THE Chartered Institute of Public Finance and Accountancy’s plans to assess the arguments over public finance are very welcome. The Scottish Government’s response to this announcement is “the information it has provided in its Scotland’s Future white paper is based on official statistics and demonstrates public spending would be more affordable under independence”.
The problem is not the statistics, but the spin the government has put on them.
Its claim about affordability of public spending is based on an average net fiscal surplus of 0.2 per cent of GDP, compared to an average net fiscal deficit of 3 per cent for the UK.
This is a misleading interpretation, as this result is a reflection of the exceptionally high level of North Sea revenues in 1980-85, and the low level of GDP. In cash terms, Scotland has been in fiscal deficit since 1990, as recorded in the Scottish National Accounts Project Data.
In the 1980s, Scotland’s cumulative surplus was £39.5 billion. Since 1990-91, Scotland has been in deficit every year but one, with a cumulative deficit of £89bn. Overall, since 1980 our net deficit is an average of £1.5bn a year – not a surplus at all.
Professor Brian Ashcroft has shown that the balances as a percentage of GDP were exceptional in 1980-85, ranging from 5 per cent to 17 per cent. Since 1990, the net fiscal deficit is slightly above 3.2 per cent of GDP.
What the SNP claims is Scotland’s strong historic fiscal position ended in 1985.
(Prof) Arthur Midwinter
The Barnet Formula which we have at present means that 11 per cent more is spent per person in Scotland than in England.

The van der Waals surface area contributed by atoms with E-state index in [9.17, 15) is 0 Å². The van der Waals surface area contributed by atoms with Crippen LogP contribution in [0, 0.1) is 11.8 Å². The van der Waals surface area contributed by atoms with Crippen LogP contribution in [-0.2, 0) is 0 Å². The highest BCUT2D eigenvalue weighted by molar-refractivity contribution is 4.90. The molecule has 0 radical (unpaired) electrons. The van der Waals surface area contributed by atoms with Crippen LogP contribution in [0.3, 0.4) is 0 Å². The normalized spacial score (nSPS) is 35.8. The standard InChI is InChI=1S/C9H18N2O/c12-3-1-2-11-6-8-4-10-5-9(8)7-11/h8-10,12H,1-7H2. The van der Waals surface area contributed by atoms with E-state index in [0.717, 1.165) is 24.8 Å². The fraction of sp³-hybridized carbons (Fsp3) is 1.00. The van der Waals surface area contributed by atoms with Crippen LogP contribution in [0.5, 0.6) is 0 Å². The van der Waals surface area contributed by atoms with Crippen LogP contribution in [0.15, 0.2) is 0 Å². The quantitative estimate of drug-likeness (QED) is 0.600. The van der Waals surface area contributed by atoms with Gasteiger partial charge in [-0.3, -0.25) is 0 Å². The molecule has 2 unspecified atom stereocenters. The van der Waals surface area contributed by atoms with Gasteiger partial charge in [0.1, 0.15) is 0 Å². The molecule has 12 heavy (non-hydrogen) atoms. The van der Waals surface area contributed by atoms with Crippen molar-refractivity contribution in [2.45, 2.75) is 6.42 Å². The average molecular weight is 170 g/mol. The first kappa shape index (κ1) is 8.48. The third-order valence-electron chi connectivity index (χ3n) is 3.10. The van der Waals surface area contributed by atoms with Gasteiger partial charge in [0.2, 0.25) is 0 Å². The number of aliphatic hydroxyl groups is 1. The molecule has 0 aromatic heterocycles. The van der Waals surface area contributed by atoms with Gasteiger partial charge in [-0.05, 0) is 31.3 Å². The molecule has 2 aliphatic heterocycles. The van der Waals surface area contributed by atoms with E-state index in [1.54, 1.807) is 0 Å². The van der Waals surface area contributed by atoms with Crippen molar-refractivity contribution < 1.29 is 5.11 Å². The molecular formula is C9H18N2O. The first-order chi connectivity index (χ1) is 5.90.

The independent reports available to us indicate that if we collected our own income tax, inheritance tax and capital gains tax we would be less well off .
If we chose to raise all our taxes in Scotland in return for keeping oil revenue it would turn us into an oil economy, doing well only if the price of oil is high.
Of course, this fluctuates and the only certainty is that Scotland would have to pay out £30 billion (or whatever currency we then have) in decommissioning costs when the wells are closed down in about 35 years’ time.
I agree with one element in Lesley Riddoch’s article (Perspective, 10 February) – Labour should come out with a view on devo-max. It could say that we should use the Scotland Act to show us what separate tax-raising powers would actually mean before blundering into more tax changes.
Also, our Westminster MPs are not “jobsworths”. At present they give Scotland real influence over UK policy. If there is more devolution the rest of UK will insist we have fewer MPs and so our voice will possibly not be heard.
If it was not for our Scottish representatives at Westminster we would be involved in military action in Syria, and the Scottish Labour Party should be pointing this out.
ELLIS Thorpe (Letters, 10 February) reminds us why the Nationalists are so very keen to focus on the economic arguments.
No matter how wildly optimistic their claims, they will always be able to find at least one economic analyst who will support them – or, at the very least, refuse to rule out their fanciful projections.
Their tactic brings to mind a quip, a quote and a joke: “Ask three economists, get five different answers”; “An economist is an expert who will know tomorrow why the things he predicted yesterday didn’t happen today.” (Laurence J Peter); and “What do you call an economist with a prediction? Wrong.”
All the Nationalists need do is keep making optimistic predictions while encouraging us to ignore or dismiss the pessimists and the realists.